There was a time when the measure of a window was its ability to fit the architectural style of a house. That is still important today, but other factors now carry as much weight.

Simply put, the window is an integral part of the building envelope. Thus, along with the roof and walls, it’s part of the first line of defense against moisture, air, sound, and—most important for energy efficiency—heat gain and loss.

“The high prices for natural gas, electricity, and home heating fuel that followed the first oil embargo in the early 1970s made energy a high profile, pocketbook issue,” says the National Fenestration Rating Council (NFRC), a nonprofit organization that provides information about the energy performance of windows. “Many consumers became aware of R-values—a measurement of a product’s resistance to heat loss—and learned that materials (floors, walls, and roofs) with higher R-values are more energy efficient.”

Energy awareness may have started in the ’70s, but it has escalated in recent years with growing concerns about rising energy prices. “And this has affected windows. The state of affairs in the glazing market has changed quite a bit in the past few years,” says Brian Hedlund, product marketing manager for windows at Klamath Falls, Ore.–based Jeld-Wen. “Green [building] is tremendously important, and energy efficiency is a big deal.”

The average energy-efficient window uses a standard glazing package that includes low-E insulated glass, and it is more energy efficient than windows from 15 or even five years ago. But in conjunction with their glass-producing partners, window manufacturers are now able to offer glazing that increases energy efficiency or addresses specific situations.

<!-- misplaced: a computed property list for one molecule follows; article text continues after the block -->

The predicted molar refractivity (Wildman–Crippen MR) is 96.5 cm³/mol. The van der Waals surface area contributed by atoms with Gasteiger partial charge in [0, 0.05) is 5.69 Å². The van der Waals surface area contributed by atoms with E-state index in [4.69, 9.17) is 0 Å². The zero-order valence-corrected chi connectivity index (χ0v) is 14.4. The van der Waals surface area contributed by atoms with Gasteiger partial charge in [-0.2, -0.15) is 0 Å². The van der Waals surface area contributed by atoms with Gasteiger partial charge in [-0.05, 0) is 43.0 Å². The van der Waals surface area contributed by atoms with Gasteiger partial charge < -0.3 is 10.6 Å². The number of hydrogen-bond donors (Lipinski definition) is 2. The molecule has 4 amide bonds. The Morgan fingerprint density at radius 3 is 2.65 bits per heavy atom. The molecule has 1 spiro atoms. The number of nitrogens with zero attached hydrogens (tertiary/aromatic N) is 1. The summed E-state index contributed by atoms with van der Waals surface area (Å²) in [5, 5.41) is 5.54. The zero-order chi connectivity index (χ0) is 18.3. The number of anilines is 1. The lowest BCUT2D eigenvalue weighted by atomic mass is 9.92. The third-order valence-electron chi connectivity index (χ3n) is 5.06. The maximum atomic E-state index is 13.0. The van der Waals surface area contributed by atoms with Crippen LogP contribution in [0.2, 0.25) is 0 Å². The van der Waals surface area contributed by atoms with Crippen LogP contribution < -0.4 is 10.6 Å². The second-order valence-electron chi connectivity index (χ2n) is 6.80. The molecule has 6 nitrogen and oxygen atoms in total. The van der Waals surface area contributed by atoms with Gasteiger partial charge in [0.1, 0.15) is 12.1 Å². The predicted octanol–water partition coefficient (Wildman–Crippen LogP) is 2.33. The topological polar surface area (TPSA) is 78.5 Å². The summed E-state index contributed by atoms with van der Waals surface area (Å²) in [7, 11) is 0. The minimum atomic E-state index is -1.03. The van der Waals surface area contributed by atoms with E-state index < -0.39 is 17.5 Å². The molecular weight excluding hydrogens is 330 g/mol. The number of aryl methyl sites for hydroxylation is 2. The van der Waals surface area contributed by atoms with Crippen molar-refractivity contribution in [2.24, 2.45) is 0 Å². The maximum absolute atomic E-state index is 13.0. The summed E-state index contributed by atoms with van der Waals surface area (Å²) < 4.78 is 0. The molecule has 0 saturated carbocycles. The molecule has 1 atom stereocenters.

Home buyers in different regions, for example, have different needs. In the North, a window’s U-factor, which measures how well a window prevents heat from escaping, is important. Buyers in warmer states, on the other hand, should be concerned with the solar heat gain coefficient, which measures how well a window blocks heat from the sun. And in the central regions, a window must do both. “There is no one option that is ideal for every climate,” says Tom Sinning, director of dealer sales for Warroad, Minn.–based Marvin Windows and Doors.

Because buyers and climates have different requirements, manufacturers have come up with ways to meet them. For example, Jeld-Wen says its high-performance low-E insulating glass is a good general purpose glazing because it “helps homes stay cooler in the summer and warmer in the winter.” But for warm regions, it offers LoE³-366.

“This glass features three transparent, microscopic layers of silver placed between layers of anti-reflective metal oxide coatings,” the company explains. The coatings block UV rays and reduce window heat gain.

Medford, Wis.–based Weather Shield Windows and Doors claims its Zo-e-shield is the world’s best energy-efficient glass, offering the lowest center-of-glass U-factors and solar heat gain coefficients. The line uses a combination of components such as warm-edge spacers, gas-filled airspaces, and laminated interlayers to fill various types of performance needs.

Earlier this year, Bayport, Minn.–based Andersen expanded its glazing options with SmartSun. Unlike standard solar glazing, SmartSun has an additional layer of silver that controls the amount of infrared energy transmitted, the company says.